• Sarah Vaughn

FBC Marmaduke Feeds Unprecedented Number of People at Weekly Wednesday Night Meal


During the pandemic churches have adapted and learned to work with this new kind of normal that has been established. It’s not every day you hear of a church feeding more than its town’s population, but that’s just what has happened in Marmaduke, Arkansas.


Marmaduke has a population of approximately 1,111 and last week at First Baptist Church Marmaduke they fed just a little over 1,200 people.

The drive-through Wednesday night meal came from an already established system. During normal Wednesday night services at the beginning of the children and students’ ‘Back to the Bible’ programs, the kids would be fed. So, when in-person services were canceled because of COVID-19, the youth pastor at FBC Marmaduke, Cole Thomas, asked pastor Kim Bridges if they could continue making meals on Wednesday and feed the community instead.


The first week they held it, 168 families came through. Now, almost seven weeks in, they feed an average of 155 families each week. The most on one Wednesday has been 260. What has made it truly unique is that after meals have been picked up, Pastor Bridges stops the families and asks how they can be prayed for that week.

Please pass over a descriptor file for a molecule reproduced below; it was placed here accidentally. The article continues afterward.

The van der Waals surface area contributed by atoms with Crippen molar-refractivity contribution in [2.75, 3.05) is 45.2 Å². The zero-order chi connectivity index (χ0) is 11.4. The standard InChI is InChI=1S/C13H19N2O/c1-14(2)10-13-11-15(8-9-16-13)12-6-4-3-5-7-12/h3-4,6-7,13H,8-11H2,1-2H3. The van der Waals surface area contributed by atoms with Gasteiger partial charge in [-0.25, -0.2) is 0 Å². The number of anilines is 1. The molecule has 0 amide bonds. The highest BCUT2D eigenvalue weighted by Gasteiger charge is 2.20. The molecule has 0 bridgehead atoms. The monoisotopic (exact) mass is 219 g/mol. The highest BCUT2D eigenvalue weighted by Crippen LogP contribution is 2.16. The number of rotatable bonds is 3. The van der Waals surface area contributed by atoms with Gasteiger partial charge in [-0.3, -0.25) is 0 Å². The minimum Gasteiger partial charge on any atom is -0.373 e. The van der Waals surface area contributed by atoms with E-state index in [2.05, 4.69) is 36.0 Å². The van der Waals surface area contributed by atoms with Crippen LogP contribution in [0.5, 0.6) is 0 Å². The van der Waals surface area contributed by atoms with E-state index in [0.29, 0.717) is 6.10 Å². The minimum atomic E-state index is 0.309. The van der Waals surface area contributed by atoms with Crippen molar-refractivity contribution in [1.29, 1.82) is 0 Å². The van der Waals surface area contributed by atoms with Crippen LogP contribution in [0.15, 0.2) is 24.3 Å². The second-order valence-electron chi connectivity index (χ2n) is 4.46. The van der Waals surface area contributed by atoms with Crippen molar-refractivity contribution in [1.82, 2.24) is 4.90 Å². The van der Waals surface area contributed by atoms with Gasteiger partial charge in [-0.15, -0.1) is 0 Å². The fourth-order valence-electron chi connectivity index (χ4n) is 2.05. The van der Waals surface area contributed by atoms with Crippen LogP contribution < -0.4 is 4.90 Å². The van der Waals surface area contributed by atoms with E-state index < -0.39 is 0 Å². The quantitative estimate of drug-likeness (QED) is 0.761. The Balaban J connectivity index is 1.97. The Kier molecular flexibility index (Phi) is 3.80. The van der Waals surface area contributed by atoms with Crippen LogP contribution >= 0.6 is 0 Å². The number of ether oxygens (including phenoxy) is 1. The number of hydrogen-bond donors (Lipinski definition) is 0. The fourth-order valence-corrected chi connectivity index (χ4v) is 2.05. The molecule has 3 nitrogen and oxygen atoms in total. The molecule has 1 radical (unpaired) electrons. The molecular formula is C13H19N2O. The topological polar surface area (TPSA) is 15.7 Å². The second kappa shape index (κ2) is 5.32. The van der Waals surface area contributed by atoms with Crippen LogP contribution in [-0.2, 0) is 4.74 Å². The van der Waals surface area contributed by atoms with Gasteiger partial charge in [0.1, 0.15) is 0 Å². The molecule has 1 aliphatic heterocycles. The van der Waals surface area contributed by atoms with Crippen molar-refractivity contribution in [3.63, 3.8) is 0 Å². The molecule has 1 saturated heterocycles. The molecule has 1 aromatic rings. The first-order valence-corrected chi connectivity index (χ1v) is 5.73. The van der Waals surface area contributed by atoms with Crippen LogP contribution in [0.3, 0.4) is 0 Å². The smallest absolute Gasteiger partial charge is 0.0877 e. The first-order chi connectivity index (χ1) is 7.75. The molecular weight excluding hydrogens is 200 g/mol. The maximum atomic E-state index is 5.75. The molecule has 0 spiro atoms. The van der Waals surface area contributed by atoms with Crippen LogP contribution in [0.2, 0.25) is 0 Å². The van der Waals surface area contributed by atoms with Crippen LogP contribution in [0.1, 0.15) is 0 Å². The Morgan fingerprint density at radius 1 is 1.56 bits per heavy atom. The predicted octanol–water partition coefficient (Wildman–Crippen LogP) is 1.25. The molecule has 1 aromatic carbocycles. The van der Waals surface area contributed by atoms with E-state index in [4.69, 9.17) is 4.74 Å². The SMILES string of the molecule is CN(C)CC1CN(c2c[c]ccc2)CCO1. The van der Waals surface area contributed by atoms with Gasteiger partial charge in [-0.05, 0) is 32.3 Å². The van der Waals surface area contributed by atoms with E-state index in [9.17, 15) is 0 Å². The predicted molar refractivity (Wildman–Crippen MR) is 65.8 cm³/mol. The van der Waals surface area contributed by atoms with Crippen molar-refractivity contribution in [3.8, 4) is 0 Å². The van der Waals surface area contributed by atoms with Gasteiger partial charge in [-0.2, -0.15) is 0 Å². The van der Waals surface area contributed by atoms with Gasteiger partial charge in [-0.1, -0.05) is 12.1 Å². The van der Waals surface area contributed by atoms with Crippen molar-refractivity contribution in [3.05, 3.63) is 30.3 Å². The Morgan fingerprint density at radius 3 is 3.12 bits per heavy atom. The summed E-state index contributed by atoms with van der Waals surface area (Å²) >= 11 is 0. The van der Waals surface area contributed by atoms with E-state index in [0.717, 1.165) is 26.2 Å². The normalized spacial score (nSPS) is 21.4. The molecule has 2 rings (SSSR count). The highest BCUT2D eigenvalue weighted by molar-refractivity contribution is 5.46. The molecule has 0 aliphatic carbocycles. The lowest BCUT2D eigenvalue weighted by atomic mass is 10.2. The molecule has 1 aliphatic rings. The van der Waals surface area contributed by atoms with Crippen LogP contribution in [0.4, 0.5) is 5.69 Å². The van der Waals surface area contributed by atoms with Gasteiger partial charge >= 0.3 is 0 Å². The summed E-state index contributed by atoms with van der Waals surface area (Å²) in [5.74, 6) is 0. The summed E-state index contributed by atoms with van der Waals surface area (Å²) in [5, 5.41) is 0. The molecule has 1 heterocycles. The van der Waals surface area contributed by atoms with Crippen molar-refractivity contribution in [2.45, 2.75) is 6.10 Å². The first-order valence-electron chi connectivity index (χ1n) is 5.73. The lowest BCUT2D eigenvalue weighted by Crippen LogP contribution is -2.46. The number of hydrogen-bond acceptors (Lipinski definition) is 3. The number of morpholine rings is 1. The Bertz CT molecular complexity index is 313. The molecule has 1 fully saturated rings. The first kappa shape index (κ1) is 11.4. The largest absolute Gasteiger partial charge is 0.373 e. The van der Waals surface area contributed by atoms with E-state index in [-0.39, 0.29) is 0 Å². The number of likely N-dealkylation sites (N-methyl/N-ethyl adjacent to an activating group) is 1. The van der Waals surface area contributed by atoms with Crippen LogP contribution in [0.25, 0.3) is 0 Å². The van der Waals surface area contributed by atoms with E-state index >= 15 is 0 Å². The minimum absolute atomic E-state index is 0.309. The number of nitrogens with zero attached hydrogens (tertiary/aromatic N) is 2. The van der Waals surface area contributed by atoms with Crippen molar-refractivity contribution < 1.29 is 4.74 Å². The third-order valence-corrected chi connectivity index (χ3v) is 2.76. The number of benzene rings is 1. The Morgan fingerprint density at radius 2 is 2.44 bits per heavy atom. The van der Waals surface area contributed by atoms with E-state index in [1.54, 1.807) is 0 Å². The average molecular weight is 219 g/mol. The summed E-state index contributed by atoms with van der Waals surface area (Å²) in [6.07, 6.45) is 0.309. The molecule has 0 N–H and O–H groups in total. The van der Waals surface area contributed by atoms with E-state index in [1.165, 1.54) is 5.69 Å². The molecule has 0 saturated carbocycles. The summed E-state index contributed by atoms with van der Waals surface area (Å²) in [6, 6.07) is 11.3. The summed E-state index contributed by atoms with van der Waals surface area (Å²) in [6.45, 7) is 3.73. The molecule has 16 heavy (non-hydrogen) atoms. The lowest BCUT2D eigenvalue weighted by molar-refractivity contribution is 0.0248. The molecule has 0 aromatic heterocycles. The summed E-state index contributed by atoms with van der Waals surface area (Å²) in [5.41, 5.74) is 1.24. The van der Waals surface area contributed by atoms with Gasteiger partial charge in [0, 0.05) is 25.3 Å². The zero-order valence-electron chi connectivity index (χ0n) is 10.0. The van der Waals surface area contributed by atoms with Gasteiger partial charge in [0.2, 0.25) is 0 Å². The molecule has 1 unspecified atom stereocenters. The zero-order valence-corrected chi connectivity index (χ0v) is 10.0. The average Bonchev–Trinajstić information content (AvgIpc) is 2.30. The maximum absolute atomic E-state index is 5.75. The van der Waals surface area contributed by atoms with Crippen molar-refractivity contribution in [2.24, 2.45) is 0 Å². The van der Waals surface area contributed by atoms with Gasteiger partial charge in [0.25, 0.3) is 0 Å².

“One woman came through one week very down, very discouraged,” Bridges said. “She asked for prayer for her children because they didn’t know what they were going to do about childcare etc. The next week, she came back through all happy and excited because the prayer had been answered.”

It has been a blessing to FBC Marmaduke but also the community. Every week, at about a quarter to five, cars begin lining up in their parking lots. From 5 to 7 p.m. they serve the families in those cars. As each one pulls up to the Family Life Center, they are asked how many meals are needed, talk a little bit as their meals are prepared and before they drive off, Pastor Bridges asks to pray with them. He said the church leaders have discussed keeping the Wednesday night meals going through the entire summer.

“It’s been a neat experience for us,” Bridges said. “I think this unprecedented time has been a great opportunity for the church to realize we don’t have to meet in a building. When we do what we do, we do it for the right reason.”

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